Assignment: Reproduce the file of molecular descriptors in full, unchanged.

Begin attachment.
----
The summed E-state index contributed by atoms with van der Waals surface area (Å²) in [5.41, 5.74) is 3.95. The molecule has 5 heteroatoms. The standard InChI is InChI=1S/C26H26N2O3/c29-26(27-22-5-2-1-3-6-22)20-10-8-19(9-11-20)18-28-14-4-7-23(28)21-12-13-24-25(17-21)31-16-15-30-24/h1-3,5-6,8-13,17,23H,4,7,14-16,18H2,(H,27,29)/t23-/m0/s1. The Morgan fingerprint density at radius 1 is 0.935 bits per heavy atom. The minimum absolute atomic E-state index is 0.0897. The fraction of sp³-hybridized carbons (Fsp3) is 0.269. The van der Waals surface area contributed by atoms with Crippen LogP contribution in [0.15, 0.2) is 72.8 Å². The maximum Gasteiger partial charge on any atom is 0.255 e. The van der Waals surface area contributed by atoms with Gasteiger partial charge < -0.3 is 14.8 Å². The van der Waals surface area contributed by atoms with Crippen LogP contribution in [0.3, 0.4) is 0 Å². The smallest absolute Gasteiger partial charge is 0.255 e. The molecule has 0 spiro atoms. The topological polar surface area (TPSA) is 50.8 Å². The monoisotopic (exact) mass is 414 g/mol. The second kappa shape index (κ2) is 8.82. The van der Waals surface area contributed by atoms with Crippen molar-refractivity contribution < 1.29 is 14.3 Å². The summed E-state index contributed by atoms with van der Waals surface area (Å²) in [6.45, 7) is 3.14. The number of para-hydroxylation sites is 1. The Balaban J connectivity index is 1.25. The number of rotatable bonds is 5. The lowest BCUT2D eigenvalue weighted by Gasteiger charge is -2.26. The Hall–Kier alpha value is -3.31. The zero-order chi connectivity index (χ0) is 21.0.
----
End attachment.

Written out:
The summed E-state index contributed by atoms with van der Waals surface area (Å²) in [5.41, 5.74) is 3.95. The molecule has 5 heteroatoms. The standard InChI is InChI=1S/C26H26N2O3/c29-26(27-22-5-2-1-3-6-22)20-10-8-19(9-11-20)18-28-14-4-7-23(28)21-12-13-24-25(17-21)31-16-15-30-24/h1-3,5-6,8-13,17,23H,4,7,14-16,18H2,(H,27,29)/t23-/m0/s1. The Morgan fingerprint density at radius 1 is 0.935 bits per heavy atom. The minimum absolute atomic E-state index is 0.0897. The fraction of sp³-hybridized carbons (Fsp3) is 0.269. The van der Waals surface area contributed by atoms with Crippen LogP contribution in [0.15, 0.2) is 72.8 Å². The maximum Gasteiger partial charge on any atom is 0.255 e. The van der Waals surface area contributed by atoms with Gasteiger partial charge < -0.3 is 14.8 Å². The van der Waals surface area contributed by atoms with Crippen LogP contribution in [0.3, 0.4) is 0 Å². The smallest absolute Gasteiger partial charge is 0.255 e. The molecule has 0 spiro atoms. The topological polar surface area (TPSA) is 50.8 Å². The monoisotopic (exact) mass is 414 g/mol. The second kappa shape index (κ2) is 8.82. The van der Waals surface area contributed by atoms with Crippen molar-refractivity contribution < 1.29 is 14.3 Å². The summed E-state index contributed by atoms with van der Waals surface area (Å²) in [6.45, 7) is 3.14. The number of para-hydroxylation sites is 1. The Balaban J connectivity index is 1.25. The number of rotatable bonds is 5. The lowest BCUT2D eigenvalue weighted by Gasteiger charge is -2.26. The Hall–Kier alpha value is -3.31. The zero-order chi connectivity index (χ0) is 21.0.